Friday, June 5, 2020


Since Mariposite is from Mariposa, CA, shouldn't Chinese writing rock come from China?


But Chrysanthemum stone does come from China!

Both stones, primarily limestone with with andalusite crystals are rightly called Porphory (igneous rocks that have phenocrysts - large crystals or grains). The limestone is usually dark gray with a slight greenish undertone. The crystals can be close to the color of the limestone. The ones that make for the best contrast for lapidary are white or clear; giving good contrast.

Cab I made with Chinese Writing rock

Chinese writing rocks were first found and described in the 1960's when it was uncovered during road construction in the Sierra Nevada foothills near Auburn, CA. People who saw it thought the random crystal structure imbedded in the base rock resembled characters from Chinese writing, and they really do.

The slab I made this cab from is stained with another mineral. Iron?

Chinese Writing Rock I found in river rocks

This is a Chinese writing rock I found in a bunch of river rock. It has the normal green tones. I keep this one on my desk because I think of it more as a thinking rock, trying to figure out what the shapes might be.

High Quality Chrysanthemum stone Bing Image

Chrysanthemum stone, on the other hand, is found in the Hunan Province's Yangtze River Valley in China. Aside from the geography, the characteristic that divides them is that the dandalusite crystals in the Chinese writing rocks are exceedingly random, the ones in the Chrysanthemum stone are centered with the crystals spraying out in a floral pattern resembling the chrysanthemum flower.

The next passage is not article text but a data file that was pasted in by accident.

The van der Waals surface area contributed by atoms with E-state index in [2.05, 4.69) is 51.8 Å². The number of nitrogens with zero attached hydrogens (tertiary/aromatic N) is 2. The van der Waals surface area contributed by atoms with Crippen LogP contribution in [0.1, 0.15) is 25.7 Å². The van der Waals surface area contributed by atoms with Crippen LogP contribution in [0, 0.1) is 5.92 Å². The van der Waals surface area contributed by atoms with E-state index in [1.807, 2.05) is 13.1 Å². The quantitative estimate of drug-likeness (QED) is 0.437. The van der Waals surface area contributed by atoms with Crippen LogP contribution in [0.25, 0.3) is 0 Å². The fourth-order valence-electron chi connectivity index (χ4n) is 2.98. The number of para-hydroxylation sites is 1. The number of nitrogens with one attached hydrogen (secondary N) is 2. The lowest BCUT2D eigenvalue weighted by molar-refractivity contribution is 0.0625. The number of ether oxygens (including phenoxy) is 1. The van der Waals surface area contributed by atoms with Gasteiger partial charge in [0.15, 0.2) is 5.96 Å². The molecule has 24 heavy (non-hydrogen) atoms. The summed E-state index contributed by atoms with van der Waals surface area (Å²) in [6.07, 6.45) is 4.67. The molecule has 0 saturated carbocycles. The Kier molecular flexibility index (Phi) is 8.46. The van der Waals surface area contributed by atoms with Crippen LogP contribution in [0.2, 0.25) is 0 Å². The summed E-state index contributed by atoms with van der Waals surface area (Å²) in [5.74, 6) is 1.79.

Chrysanthemum stone/yard rock

This, on the other hand, is poor quality Chrysanthemum stone. You can see the flower formations, but they are unclear and unfinished. I got this one at an estate sale for a former rock hound.


My club shop has been closed for a while because of Covid-19, so even if I wanted to harvest a slice off my not-terribly-good-quality Chrysanthemum yard rock, my 10" rock saw couldn't handle it. So my comments will be based on some Chinese writing rock I've managed to acquire.

The Mohs hardness of the stone can range from 5-7, which will have a significant impact on how well it polishes.I've seen other lapidaries do marvelous things with it, but I don't get a lot of satisfaction from the little I've done, like the cab at the top (which I had to use spray sealer to give it a polish--it just looked dead).

So while I love looking at them, neither Chinese writing rock nor Chrysanthemum stone are items I search out.  In fact, if I had a piece like the high quality Chrysanthemum stone above, I'd keep it as a specimen. It's beautiful!

Until next time,

Your Lapidary Whisperer,


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